Planning & Urban Design

Best bet – where not many people usually go

Five years ago the City of Winnipeg rewrote the downtown zoning by-law.  As part of the process, the planning department reviewed the range of building and land uses that would be appropriate in the city’s centre.  This review was carried out amid an international consensus that more diverse types of use are best for downtowns – and that blanket restrictions prohibiting certain land uses should be implemented only with great restraint.  The authors of the new zoning bylaw noted that an asphalt plant would not be permitted in our downtown, and that only extremely noxious, or obnoxious, land use would be prohibited.

The relaxation of use restrictions is probably a good thing for urban centres.  A fairly permissive environment makes it easier for entrepreneurs to initiate projects, and for unexpected uses to appear as the marketplace explores new directions.  This represents a sea change in planning attitudes – a welcome change to the overly predictive and restrictive zoning most cities had for the preceding 50 to 60 years.  Yet as this new laissez-faire consensus has become law, we may want to determine what projects really do deserve prohibition.  What kinds of development really are destructive to the economic and social health of our cities’ downtowns?

One obvious candidate for such prohibition in a lively downtown is large-scale surface parking.  Another is a stadium.  Manitoba’s senior federal minister, Vic Towes, announced this spring that Winnipeg’s new stadium should be built “downtown”.  In this context, downtown was defined, rather surprisingly, as Point Douglas, and the announcement was made with the apparent belief that any government largesse should, in principle, be located in the city centre, and that it would inevitably lead to an downtown growth.

It is a truism in city planning that there is a significant difference between arenas (hockey, basketball, boxing, mid-scale rock concerts) and stadiums (football, mega-concerts) in relation to their impact on urban surroundings.  The emblematic arenas in North America are probably Madison Square Garden and the Boston Garden – mid-scale urban venues that have a large number of diverse events year-round.  Our arena, MTS Centre, now has over 250 events each year – an astounding five per week.  This level of relatively constant and steady use fosters, over a period of years, a certain equilibrium between users, local infrastructure, and local spin-off commercial activity.   The general experience has been that arenas like ours prove to be positive urban generators of business and city life.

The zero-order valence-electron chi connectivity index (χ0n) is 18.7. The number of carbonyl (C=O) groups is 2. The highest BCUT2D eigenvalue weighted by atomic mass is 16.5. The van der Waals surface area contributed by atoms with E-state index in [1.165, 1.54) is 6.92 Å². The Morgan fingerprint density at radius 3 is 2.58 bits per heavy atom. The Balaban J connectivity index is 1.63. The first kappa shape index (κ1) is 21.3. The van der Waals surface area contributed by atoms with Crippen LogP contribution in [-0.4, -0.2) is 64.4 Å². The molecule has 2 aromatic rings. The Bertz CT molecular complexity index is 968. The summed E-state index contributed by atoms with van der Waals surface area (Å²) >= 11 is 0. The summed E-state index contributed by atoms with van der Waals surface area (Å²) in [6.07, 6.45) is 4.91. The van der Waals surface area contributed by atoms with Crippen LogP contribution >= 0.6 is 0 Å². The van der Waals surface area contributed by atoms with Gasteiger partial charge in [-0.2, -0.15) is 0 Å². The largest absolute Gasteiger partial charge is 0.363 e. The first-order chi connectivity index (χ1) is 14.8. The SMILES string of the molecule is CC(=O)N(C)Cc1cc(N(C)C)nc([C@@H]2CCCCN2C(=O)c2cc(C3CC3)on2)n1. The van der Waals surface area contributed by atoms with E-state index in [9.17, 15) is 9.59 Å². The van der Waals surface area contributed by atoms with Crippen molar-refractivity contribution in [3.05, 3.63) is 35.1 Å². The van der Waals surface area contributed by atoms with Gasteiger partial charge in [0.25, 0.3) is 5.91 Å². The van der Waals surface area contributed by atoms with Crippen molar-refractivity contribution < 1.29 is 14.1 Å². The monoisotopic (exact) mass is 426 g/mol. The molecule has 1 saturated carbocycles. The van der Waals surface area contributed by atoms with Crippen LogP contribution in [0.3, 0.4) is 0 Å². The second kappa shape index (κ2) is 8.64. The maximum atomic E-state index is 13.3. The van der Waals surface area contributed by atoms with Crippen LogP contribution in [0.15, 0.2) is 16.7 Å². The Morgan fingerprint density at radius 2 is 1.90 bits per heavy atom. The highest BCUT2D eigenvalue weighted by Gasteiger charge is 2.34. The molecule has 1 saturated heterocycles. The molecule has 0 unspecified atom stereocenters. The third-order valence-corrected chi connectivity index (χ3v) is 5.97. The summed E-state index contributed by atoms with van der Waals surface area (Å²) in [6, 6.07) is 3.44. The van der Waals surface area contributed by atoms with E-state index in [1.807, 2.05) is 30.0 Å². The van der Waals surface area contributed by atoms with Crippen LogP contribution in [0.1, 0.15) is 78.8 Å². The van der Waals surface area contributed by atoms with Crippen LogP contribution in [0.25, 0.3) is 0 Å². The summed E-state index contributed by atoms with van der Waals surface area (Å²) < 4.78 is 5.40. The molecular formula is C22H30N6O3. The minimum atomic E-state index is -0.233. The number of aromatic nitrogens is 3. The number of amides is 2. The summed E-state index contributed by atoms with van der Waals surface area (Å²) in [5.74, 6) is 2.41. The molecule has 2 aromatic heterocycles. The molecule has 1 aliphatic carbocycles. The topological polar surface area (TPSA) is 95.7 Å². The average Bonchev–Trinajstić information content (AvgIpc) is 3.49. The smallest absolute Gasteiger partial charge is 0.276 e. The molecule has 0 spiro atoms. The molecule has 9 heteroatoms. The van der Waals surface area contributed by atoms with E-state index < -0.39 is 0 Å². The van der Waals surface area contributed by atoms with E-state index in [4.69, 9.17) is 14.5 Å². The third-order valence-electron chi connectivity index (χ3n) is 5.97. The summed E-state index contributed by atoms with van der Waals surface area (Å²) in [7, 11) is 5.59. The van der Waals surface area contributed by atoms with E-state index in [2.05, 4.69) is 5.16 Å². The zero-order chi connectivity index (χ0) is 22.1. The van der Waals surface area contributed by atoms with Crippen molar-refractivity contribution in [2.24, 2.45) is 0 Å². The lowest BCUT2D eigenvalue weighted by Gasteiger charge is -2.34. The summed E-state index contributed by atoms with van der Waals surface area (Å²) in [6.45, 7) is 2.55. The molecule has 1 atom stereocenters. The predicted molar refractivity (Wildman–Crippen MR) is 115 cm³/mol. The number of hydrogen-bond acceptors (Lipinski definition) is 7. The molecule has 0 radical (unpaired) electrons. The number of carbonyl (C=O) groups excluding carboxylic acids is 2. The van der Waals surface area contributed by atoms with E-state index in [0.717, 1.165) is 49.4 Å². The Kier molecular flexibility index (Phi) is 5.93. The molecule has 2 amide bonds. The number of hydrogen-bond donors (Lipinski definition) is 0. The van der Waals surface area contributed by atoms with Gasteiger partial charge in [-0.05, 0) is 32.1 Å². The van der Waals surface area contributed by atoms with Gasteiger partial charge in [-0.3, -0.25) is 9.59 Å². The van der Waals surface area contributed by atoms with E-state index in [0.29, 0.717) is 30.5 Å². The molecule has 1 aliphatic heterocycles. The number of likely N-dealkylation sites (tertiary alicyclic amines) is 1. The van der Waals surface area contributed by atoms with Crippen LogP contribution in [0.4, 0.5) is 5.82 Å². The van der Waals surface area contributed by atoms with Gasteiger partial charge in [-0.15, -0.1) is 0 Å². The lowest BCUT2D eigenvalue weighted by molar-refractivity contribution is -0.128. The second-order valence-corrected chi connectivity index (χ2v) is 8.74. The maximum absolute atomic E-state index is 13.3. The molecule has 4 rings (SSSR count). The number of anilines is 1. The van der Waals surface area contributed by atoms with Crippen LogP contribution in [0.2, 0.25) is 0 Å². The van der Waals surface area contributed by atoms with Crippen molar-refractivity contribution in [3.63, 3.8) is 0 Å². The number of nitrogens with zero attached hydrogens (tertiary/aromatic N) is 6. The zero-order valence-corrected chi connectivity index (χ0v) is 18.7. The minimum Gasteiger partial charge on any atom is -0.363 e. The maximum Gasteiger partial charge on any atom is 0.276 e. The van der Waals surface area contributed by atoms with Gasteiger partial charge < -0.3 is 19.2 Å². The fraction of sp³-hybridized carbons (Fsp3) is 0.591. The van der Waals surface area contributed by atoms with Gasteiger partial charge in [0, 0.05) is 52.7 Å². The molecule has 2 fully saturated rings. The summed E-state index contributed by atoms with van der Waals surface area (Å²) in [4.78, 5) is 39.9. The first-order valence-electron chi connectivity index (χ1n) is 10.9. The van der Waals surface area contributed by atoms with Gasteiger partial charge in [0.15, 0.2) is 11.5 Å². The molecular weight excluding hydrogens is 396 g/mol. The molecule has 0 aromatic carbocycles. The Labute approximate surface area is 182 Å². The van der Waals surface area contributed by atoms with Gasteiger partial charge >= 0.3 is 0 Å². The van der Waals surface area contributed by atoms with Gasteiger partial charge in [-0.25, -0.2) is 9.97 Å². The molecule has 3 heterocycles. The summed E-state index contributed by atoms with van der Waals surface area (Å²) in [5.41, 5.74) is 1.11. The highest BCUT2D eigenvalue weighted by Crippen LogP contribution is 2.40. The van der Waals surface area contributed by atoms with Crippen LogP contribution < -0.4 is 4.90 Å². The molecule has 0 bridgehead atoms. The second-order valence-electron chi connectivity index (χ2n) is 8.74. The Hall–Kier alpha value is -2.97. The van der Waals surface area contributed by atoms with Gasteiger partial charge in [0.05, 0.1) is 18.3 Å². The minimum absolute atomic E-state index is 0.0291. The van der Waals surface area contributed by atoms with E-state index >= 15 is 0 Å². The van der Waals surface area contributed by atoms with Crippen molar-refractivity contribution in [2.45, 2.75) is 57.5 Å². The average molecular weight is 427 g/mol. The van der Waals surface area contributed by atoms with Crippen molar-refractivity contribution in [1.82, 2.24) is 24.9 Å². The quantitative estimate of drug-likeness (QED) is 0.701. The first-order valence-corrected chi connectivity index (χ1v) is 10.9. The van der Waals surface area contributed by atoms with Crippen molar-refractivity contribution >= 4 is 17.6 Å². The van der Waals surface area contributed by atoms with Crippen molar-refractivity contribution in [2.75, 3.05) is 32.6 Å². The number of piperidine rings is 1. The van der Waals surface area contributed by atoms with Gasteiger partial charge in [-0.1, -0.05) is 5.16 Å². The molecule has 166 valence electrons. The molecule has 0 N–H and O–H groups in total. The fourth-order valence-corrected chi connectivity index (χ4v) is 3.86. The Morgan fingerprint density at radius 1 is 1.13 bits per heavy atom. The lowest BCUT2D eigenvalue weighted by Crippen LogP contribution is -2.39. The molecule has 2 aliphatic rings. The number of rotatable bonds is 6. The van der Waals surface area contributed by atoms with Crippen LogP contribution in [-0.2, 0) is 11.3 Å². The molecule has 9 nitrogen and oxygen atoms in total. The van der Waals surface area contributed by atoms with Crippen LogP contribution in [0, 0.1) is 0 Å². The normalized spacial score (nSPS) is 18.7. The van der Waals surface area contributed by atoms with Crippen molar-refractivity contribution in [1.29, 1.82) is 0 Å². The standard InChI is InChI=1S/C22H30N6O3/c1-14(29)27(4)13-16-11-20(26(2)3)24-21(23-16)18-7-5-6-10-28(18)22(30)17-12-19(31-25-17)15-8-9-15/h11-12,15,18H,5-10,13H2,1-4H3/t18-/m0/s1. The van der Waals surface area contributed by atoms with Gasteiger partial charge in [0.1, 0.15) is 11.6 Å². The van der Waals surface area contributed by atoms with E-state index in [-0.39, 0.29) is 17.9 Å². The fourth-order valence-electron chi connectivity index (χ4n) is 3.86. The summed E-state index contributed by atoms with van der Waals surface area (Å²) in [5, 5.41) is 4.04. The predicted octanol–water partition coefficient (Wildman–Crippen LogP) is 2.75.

A stadium, however, is a different animal.  The number of events in stadiums is limited by their size, and they often showcase only 15 to 20 events per year – each attended by a massive and sporadic influx of audience members. It is difficult for normal urban enterprises to coexist with such a variable presence.  The Hubert Humphrey Stadium was built in 1980 in central Minneapolis as the home of the Minnesota Vikings.  Even though the stadium was covered, and thus able to house more events than an open-air facility, the sporadic-massive-influx characteristic of large stadium was inevitable.  The only neighbours to survive the powerful presence of the stadium are surface parking lots and sports-oriented drinking establishments – and even these have to survive on intense, occasional business opportunities.

Chicago’s Soldier Field might be considered “downtown” because it is on the lakefront and central to greater Chicago; however, it is a good distance from any area that might be considered downtown, or mixed-use, or urban.  Because it is in a large park, far from any urban environment, the massive sporadic influx of users in Soldier Field has had little negative impact on Chicago’s downtown, and the relationship, if not one of spurring urban development, seems to be non-destructive.

Montreal’s Percival Molson Stadium sits in urban surroundings in ways that are very similar to Soldier Field – it is centrally located but is not an integral part of downtown – and it is surrounded by mixed-use, populated urban areas.  Montreal’s stadium is tucked away in a corner of Mount Royal at the north side of the McGill University campus.